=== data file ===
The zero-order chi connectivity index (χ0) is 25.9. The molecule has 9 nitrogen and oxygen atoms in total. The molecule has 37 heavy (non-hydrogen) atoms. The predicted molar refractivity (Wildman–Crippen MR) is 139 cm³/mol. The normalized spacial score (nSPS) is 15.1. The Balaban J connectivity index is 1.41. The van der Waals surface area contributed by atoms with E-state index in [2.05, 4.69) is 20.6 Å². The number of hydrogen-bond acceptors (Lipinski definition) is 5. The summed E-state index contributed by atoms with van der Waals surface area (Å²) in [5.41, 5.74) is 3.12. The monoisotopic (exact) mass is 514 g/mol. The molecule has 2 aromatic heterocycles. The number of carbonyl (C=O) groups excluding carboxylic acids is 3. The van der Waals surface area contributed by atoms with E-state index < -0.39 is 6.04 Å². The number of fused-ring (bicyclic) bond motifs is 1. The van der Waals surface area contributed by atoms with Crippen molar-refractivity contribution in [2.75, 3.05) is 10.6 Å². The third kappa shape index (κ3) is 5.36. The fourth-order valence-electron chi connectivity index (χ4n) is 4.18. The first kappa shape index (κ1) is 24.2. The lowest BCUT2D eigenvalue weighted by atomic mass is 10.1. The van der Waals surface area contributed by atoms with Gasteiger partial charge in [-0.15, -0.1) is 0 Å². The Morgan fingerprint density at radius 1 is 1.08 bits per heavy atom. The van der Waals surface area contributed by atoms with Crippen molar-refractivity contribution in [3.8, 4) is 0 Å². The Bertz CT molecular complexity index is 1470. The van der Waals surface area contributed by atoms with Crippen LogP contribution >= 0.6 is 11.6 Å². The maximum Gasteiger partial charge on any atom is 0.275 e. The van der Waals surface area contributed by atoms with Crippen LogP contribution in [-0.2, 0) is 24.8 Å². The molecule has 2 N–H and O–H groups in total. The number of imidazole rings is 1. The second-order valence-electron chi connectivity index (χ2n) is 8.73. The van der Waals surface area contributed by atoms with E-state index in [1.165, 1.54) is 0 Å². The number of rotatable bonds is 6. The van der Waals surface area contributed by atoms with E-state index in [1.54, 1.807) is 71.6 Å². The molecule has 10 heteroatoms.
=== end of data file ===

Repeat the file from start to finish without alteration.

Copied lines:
The zero-order chi connectivity index (χ0) is 25.9. The molecule has 9 nitrogen and oxygen atoms in total. The molecule has 37 heavy (non-hydrogen) atoms. The predicted molar refractivity (Wildman–Crippen MR) is 139 cm³/mol. The normalized spacial score (nSPS) is 15.1. The Balaban J connectivity index is 1.41. The van der Waals surface area contributed by atoms with E-state index in [2.05, 4.69) is 20.6 Å². The number of hydrogen-bond acceptors (Lipinski definition) is 5. The summed E-state index contributed by atoms with van der Waals surface area (Å²) in [5.41, 5.74) is 3.12. The monoisotopic (exact) mass is 514 g/mol. The molecule has 2 aromatic heterocycles. The number of carbonyl (C=O) groups excluding carboxylic acids is 3. The van der Waals surface area contributed by atoms with E-state index < -0.39 is 6.04 Å². The number of fused-ring (bicyclic) bond motifs is 1. The van der Waals surface area contributed by atoms with Crippen molar-refractivity contribution in [2.75, 3.05) is 10.6 Å². The third kappa shape index (κ3) is 5.36. The fourth-order valence-electron chi connectivity index (χ4n) is 4.18. The first kappa shape index (κ1) is 24.2. The lowest BCUT2D eigenvalue weighted by atomic mass is 10.1. The van der Waals surface area contributed by atoms with Gasteiger partial charge in [-0.15, -0.1) is 0 Å². The Morgan fingerprint density at radius 1 is 1.08 bits per heavy atom. The van der Waals surface area contributed by atoms with Crippen molar-refractivity contribution in [3.8, 4) is 0 Å². The Bertz CT molecular complexity index is 1470. The van der Waals surface area contributed by atoms with Crippen LogP contribution >= 0.6 is 11.6 Å². The maximum Gasteiger partial charge on any atom is 0.275 e. The van der Waals surface area contributed by atoms with Crippen LogP contribution in [-0.2, 0) is 24.8 Å². The molecule has 2 N–H and O–H groups in total. The number of imidazole rings is 1. The second-order valence-electron chi connectivity index (χ2n) is 8.73. The van der Waals surface area contributed by atoms with E-state index in [1.165, 1.54) is 0 Å². The number of rotatable bonds is 6. The van der Waals surface area contributed by atoms with E-state index in [1.54, 1.807) is 71.6 Å². The molecule has 10 heteroatoms.